But the idea of being perfect – drilled into idols as trainees as the ultimate although, by the very nature of idols being human, invariably unreachable summit – has lost its glittering appeal. Instead, Kihyun’s embracing himself as a work in progress, letting go of the expectations he once piled onto his shoulders. “I used to prefer being a perfectionist,” he recalls. “Perfection was always one of the things I wanted to achieve so whenever I made a mistake I used to stress myself out. But now, rather than pushing myself too hard, I just say, ‘I can do better next time'. This actually improved me as an artist. Whenever I thought something wasn’t going to happen, that it was impossible, I didn’t try to challenge myself. I never liked risk-taking and whenever I felt fearful of things, I always tended to step back. But now I’m like, ‘Let’s try this, whatever, let’s do this.’ I’ve changed a lot.”  

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Yoo Kihyun Has Had An Epiphany

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This open-mindedness and the freedom acquired through being comfortable in his own skin is the backbone of his solo work. As Kihyun of Monsta X, he says, “there are rules, there are members to care for, but doing my solo music, there are no rules and no guidelines to follow.” What emerges are the more intimate layers of the balancing act he’s mastered. He remains the sensible member of Monsta X, the one that other member’s parents will call to check in on things, the neatnik, the dab hand in the kitchen, the ‘hamster’ – an early nickname bestowed because of his youthfully round cheeks.

But Kihyun is also a restless spirit, unwilling to become complacent as his 20s close out. His preppy boyfriend look – oversized hoodies, cardigans, neat jeans – has been put aside for a plain black tee and a well-loved black leather jacket, his much sharpened cheekbones and coppery brown hair catching the unforgiving strip lighting above. Many of ‘Voyager’’s concept photos feature water – in cups, on book covers, at the beach – and he’s either in it, on it or gazing at it. Water is an escape, not only as a means of travel, but as a way of disconnecting from life for a while. He likes the ocean, going surfing and the immersion of falling in, feeling the waves crashing against him. Resistance and surrender. He’s fond of driving, too, getting behind the wheel of his car whenever he can, a machine he lovingly describes as “fast, black, all black, with nice curves”, as he traces rippling shapes in the air with one hand.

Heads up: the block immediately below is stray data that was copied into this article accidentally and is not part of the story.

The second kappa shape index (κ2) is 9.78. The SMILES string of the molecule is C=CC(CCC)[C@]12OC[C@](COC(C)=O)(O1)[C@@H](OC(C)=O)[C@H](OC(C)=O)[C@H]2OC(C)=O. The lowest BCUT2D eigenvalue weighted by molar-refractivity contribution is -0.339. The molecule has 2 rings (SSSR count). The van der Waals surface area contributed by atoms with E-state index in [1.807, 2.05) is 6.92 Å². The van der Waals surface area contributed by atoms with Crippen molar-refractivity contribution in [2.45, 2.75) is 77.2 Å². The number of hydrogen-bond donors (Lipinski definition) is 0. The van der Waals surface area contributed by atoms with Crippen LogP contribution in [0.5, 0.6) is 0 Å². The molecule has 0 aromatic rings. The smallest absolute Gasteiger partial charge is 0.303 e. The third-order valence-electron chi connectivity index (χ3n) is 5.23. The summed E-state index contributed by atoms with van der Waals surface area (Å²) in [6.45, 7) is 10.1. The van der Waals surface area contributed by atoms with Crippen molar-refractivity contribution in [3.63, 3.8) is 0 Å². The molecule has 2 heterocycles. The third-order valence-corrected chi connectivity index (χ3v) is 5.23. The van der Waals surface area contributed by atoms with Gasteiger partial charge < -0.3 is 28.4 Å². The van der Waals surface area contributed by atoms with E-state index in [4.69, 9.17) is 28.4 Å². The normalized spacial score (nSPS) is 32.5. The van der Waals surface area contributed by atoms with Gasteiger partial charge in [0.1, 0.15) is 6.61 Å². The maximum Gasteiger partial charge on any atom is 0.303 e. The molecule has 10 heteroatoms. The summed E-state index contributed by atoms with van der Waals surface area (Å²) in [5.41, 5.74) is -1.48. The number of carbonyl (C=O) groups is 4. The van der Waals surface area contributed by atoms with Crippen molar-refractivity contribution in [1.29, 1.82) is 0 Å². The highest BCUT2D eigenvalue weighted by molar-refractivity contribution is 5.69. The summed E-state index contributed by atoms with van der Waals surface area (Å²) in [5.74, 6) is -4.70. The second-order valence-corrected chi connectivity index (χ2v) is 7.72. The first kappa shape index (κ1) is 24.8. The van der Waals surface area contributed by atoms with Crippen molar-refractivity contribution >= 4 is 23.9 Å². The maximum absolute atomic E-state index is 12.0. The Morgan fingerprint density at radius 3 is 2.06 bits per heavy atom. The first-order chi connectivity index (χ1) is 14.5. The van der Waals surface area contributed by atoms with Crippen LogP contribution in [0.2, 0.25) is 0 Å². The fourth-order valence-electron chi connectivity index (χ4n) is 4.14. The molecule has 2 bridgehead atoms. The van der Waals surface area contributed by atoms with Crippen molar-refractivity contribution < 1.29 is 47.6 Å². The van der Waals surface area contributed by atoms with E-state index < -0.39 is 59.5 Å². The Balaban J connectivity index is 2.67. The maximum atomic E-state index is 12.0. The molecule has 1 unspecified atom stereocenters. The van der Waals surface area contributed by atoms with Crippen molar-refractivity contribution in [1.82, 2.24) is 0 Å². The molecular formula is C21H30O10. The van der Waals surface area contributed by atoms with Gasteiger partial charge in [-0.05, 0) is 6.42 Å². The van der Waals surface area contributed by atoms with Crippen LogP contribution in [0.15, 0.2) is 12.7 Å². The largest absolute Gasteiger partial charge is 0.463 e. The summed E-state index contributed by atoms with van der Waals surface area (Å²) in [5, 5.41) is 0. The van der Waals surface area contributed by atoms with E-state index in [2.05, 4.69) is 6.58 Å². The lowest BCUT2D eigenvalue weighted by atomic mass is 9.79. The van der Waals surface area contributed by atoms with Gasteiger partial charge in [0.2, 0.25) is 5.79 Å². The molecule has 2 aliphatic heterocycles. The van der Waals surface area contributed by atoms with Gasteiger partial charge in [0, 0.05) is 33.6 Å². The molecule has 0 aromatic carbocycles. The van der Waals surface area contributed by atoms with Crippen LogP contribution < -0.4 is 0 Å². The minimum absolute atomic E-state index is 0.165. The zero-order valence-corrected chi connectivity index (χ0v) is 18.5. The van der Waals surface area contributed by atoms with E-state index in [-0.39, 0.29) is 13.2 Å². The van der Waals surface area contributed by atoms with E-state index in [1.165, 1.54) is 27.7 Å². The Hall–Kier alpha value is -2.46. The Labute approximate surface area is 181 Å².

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This deepened view of his polarity unfolds across the EP’s third track, ‘Rain’, offering unexpected territory to explore. He was drawn by its dark, brooding atmosphere, and piqued by its challenge: “I noticed there was a rap part and my first thought was, ‘How am I gonna do this?’. When I first tried it in the recording studio, it was very unusual.” As the first line of that verse unspools, you could be forgiven for thinking there’s an uncredited feature on it: “It’s me!” he crows, suddenly gleeful. He had nailed the section in under ten takes.

As the line between an artist’s public and private persona grows thinner and blurrier, and not just in K-pop, it raises the question of where does it, or should it, stop. Kihyun’s bandmate, I.M, believes there’s a need to safeguard oneself, their personal identity, but Kihyun has struggled with that. “Originally, my thoughts were along the same line as I.M’s, I thought that there was something that needed to be protected as an idol,” he says, “but my personality just won’t accept being in the middle.” When amongst friends growing up, he could never be one part of who he was, he had to “show everything I have”, an ethos that’s spilled into his career.

It’s come with consequences: “I do agree that if we show too much and we don't protect ourselves, we get hurt, and we have experience of that.” It led to what he calls a “sudden closing of the door to our hearts”, and while, unsurprisingly, he didn’t enjoy it in the moment, it equipped him with what he needed in order to open that door once more. “I’ve grown up,” he muses. ”I’ve been able to control and train my thinking and it’s helped me in my daily life.” You could call it a resilience although Kihyun prefers not to sugar-coat it – “I got more stubborn,” he smiles – but what he wants to make clear is that his mentality, his state of being, is now “at the top level” and, whatsmore, Yoo Kihyun isn’t planning on moving from that spot any time soon.

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Words: Taylor Glasby // @_xTGx